Fitch: Some REITs Struggle with Coronavirus Effects
Fitch Ratings, New York, reported 17 percent of U.S. equity real estate investment trusts had negative outlooks in December, down significantly from a year ago.
The percentage of REITs with negative outlooks reached 38 percent in 2020. The figure was as low as 12 percent in 2019 before the pandemic.
The report, U.S. Equity REITs Struggle with Lingering Coronavirus-Related Effects, said most REIT ratings are back to pre-pandemic levels except for select hotel and leisure REITs. Issuers that remain on Fitch’s negative watch generally have leverage that exceeds downgrade sensitivities and greater uncertainty about demand recovery.
“Further stabilizations are likely assuming issuers meet Fitch’s rating case expectations; however, more aggressive, pro-cyclical postures could pressure ratings,” said Stephen Boyd, Fitch U.S. REITs Sector Head.
Most REIT rating downgrades were in the hospitality sector as the coronavirus pandemic pressured cash flows. “[But] unusually strong leisure demand and healthy liquidity profiles, aided by expense reductions, led Fitch to stabilize selected hotel REITs in the second half of 2021 at ratings that are a notch below pre-pandemic levels,” the report said. “Better visibility on corporate transient and group demand trends, along with prospects for credit protection metrics returning below positive rating sensitivities, are key factors to watch in this sector.”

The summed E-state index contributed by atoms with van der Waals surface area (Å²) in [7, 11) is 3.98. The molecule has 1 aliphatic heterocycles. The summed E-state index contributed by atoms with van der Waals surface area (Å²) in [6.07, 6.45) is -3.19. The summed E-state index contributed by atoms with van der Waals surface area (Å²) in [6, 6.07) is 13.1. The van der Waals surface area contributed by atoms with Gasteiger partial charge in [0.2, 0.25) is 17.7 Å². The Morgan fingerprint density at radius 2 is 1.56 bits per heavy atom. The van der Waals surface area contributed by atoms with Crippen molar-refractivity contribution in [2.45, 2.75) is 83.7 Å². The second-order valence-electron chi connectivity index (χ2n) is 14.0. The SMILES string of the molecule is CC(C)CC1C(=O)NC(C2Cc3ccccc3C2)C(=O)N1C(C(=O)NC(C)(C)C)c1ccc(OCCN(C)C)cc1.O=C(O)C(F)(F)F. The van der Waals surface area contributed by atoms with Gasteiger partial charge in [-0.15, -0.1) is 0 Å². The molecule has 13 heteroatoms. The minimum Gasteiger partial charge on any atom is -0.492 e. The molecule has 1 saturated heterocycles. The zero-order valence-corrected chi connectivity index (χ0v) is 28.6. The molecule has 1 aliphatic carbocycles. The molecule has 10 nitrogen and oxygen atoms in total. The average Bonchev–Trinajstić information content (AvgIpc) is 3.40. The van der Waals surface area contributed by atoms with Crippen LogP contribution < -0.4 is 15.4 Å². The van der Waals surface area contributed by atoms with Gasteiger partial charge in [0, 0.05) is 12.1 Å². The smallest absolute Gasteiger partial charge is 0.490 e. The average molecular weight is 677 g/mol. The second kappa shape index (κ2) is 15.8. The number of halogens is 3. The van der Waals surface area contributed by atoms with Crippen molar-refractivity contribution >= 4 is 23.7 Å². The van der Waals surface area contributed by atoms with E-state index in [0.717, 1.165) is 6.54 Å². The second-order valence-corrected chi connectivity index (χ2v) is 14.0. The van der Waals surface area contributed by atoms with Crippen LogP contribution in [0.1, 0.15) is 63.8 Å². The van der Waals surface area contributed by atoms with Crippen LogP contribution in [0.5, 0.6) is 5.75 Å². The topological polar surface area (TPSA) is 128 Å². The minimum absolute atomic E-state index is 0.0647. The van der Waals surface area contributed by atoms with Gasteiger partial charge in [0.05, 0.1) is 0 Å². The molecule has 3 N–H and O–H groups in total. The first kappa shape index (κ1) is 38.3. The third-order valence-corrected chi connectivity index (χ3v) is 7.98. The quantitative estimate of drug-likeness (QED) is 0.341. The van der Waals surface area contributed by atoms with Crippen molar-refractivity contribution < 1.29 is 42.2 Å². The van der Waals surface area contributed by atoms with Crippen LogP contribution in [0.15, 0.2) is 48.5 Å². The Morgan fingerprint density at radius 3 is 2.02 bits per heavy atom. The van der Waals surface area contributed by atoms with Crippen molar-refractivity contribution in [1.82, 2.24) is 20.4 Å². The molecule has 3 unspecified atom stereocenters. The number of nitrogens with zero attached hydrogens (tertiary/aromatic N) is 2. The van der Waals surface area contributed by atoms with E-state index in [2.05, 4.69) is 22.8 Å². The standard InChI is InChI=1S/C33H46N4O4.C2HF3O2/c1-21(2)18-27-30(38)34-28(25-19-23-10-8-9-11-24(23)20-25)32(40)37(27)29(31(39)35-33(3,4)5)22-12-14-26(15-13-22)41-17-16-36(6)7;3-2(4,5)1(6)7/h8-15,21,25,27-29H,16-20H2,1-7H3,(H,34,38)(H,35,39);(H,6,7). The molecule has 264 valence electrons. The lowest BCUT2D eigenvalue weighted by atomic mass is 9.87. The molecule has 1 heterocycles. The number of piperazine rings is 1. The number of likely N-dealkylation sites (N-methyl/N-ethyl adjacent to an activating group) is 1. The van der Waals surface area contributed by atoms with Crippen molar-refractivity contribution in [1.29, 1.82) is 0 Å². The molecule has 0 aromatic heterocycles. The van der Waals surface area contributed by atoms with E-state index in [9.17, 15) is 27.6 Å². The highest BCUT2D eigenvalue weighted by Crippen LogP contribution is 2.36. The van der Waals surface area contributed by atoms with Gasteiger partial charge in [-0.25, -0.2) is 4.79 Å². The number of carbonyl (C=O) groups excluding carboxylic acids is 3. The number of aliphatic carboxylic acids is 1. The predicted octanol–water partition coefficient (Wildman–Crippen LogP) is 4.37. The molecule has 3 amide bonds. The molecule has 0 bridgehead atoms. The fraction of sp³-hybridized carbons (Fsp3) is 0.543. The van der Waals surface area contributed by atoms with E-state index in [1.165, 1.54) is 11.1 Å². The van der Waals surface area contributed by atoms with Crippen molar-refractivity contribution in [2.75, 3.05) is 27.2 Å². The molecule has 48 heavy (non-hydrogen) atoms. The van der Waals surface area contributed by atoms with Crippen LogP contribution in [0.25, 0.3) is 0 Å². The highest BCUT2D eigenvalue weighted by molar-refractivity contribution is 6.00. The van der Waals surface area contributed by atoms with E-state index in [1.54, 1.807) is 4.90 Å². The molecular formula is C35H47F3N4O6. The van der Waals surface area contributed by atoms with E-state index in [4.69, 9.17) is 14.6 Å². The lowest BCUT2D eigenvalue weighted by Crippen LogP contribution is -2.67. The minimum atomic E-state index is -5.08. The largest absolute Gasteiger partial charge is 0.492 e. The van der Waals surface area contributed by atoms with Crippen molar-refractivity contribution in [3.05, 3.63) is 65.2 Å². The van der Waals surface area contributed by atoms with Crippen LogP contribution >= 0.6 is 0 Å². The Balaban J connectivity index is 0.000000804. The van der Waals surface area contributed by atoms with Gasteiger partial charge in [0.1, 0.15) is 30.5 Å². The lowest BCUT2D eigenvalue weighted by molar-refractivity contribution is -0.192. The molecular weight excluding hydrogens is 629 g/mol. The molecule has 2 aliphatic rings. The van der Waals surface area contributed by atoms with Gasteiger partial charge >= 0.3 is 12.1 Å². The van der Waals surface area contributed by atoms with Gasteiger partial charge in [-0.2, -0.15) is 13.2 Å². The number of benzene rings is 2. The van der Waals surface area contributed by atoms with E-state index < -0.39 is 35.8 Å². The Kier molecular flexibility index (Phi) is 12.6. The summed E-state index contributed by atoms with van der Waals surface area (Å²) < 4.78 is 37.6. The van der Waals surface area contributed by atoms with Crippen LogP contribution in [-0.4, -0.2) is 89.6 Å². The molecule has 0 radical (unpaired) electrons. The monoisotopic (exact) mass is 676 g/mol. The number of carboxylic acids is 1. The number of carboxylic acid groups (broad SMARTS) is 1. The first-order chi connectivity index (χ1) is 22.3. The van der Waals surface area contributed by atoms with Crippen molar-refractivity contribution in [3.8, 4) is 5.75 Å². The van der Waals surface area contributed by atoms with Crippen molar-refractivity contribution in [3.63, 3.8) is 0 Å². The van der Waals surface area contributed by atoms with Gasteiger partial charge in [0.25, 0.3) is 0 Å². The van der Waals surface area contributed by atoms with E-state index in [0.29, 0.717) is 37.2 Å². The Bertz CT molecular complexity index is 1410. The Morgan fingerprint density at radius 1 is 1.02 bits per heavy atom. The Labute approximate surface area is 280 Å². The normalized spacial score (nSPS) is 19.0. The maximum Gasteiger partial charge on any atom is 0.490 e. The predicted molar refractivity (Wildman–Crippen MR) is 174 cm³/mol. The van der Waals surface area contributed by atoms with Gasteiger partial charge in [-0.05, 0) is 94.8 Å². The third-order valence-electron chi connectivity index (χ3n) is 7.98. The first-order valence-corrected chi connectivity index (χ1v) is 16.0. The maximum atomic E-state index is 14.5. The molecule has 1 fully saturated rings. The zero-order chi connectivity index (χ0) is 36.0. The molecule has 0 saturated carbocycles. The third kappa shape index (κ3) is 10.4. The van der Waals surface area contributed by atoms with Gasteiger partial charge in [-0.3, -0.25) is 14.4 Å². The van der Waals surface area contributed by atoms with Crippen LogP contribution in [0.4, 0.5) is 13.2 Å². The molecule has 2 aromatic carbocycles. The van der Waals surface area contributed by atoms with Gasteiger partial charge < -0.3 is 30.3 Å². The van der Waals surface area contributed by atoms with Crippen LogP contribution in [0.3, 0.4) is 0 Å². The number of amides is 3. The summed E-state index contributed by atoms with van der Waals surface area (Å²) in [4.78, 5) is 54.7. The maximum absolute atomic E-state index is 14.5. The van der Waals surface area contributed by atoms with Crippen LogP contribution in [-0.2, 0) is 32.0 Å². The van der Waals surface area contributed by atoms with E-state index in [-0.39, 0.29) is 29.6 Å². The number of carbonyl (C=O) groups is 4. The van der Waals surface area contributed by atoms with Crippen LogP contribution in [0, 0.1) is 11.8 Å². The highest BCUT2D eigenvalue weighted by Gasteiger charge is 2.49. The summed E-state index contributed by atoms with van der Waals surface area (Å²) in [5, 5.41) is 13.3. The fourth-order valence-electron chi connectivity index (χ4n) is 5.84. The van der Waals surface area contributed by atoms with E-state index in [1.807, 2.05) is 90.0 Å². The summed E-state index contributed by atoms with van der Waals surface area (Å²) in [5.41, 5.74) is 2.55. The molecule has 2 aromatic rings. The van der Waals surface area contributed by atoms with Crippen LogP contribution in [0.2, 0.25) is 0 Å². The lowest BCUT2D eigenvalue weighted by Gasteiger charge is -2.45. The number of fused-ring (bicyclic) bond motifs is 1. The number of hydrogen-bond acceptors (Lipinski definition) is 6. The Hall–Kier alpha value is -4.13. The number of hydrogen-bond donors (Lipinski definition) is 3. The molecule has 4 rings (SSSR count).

Fitch noted long-term leases and strong rent collections helped the office sector sidestep the immediate pandemic-related stress other property sectors suffered. But Fitch’s rating cases include below-average occupancy gains and net effective rent growth in the next upcycle, mostly due to headwinds because more people now work from home, thus using less office space.
Fitch assigned a negative outlook for several New York metro-focused office REITs, mostly due to high leverage concerns as well as pandemic-related pressures on fundamentals. “Office occupancy, rent, leasing activity and building census trends are key watch items, along with successful development stabilization and subsequent de-levering,” the report said.